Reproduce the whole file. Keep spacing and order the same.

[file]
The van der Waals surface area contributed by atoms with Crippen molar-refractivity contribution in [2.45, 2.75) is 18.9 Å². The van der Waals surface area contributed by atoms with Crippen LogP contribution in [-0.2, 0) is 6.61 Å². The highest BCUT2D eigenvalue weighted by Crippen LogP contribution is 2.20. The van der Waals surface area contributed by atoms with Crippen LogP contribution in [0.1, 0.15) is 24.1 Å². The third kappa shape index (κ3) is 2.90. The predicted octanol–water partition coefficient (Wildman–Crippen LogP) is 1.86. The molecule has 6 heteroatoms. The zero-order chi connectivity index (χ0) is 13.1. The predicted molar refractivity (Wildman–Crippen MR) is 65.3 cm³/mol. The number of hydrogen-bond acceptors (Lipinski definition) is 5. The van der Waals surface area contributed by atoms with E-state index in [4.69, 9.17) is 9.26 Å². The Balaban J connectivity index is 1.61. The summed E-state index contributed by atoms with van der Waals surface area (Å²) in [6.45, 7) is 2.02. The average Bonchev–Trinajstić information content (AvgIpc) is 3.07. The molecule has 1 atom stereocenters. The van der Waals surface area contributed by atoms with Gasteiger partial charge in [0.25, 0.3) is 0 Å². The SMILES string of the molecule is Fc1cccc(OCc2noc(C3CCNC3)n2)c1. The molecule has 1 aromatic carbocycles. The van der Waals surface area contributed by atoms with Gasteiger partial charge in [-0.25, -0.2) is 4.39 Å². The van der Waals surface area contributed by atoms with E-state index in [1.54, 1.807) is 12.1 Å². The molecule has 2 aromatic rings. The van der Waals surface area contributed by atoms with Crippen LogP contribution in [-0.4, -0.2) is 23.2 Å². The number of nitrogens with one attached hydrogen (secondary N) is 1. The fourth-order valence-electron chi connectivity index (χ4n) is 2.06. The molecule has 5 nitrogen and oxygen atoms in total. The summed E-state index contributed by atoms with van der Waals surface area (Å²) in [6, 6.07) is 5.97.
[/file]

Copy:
The van der Waals surface area contributed by atoms with Crippen molar-refractivity contribution in [2.45, 2.75) is 18.9 Å². The van der Waals surface area contributed by atoms with Crippen LogP contribution in [-0.2, 0) is 6.61 Å². The highest BCUT2D eigenvalue weighted by Crippen LogP contribution is 2.20. The van der Waals surface area contributed by atoms with Crippen LogP contribution in [0.1, 0.15) is 24.1 Å². The third kappa shape index (κ3) is 2.90. The predicted octanol–water partition coefficient (Wildman–Crippen LogP) is 1.86. The molecule has 6 heteroatoms. The zero-order chi connectivity index (χ0) is 13.1. The predicted molar refractivity (Wildman–Crippen MR) is 65.3 cm³/mol. The number of hydrogen-bond acceptors (Lipinski definition) is 5. The van der Waals surface area contributed by atoms with E-state index in [4.69, 9.17) is 9.26 Å². The Balaban J connectivity index is 1.61. The summed E-state index contributed by atoms with van der Waals surface area (Å²) in [6.45, 7) is 2.02. The average Bonchev–Trinajstić information content (AvgIpc) is 3.07. The molecule has 1 atom stereocenters. The van der Waals surface area contributed by atoms with Gasteiger partial charge in [0.25, 0.3) is 0 Å². The SMILES string of the molecule is Fc1cccc(OCc2noc(C3CCNC3)n2)c1. The molecule has 1 aromatic carbocycles. The van der Waals surface area contributed by atoms with Gasteiger partial charge in [-0.25, -0.2) is 4.39 Å². The van der Waals surface area contributed by atoms with E-state index in [1.54, 1.807) is 12.1 Å². The molecule has 2 aromatic rings. The van der Waals surface area contributed by atoms with Crippen LogP contribution in [-0.4, -0.2) is 23.2 Å². The number of nitrogens with one attached hydrogen (secondary N) is 1. The fourth-order valence-electron chi connectivity index (χ4n) is 2.06. The molecule has 5 nitrogen and oxygen atoms in total. The summed E-state index contributed by atoms with van der Waals surface area (Å²) in [6, 6.07) is 5.97.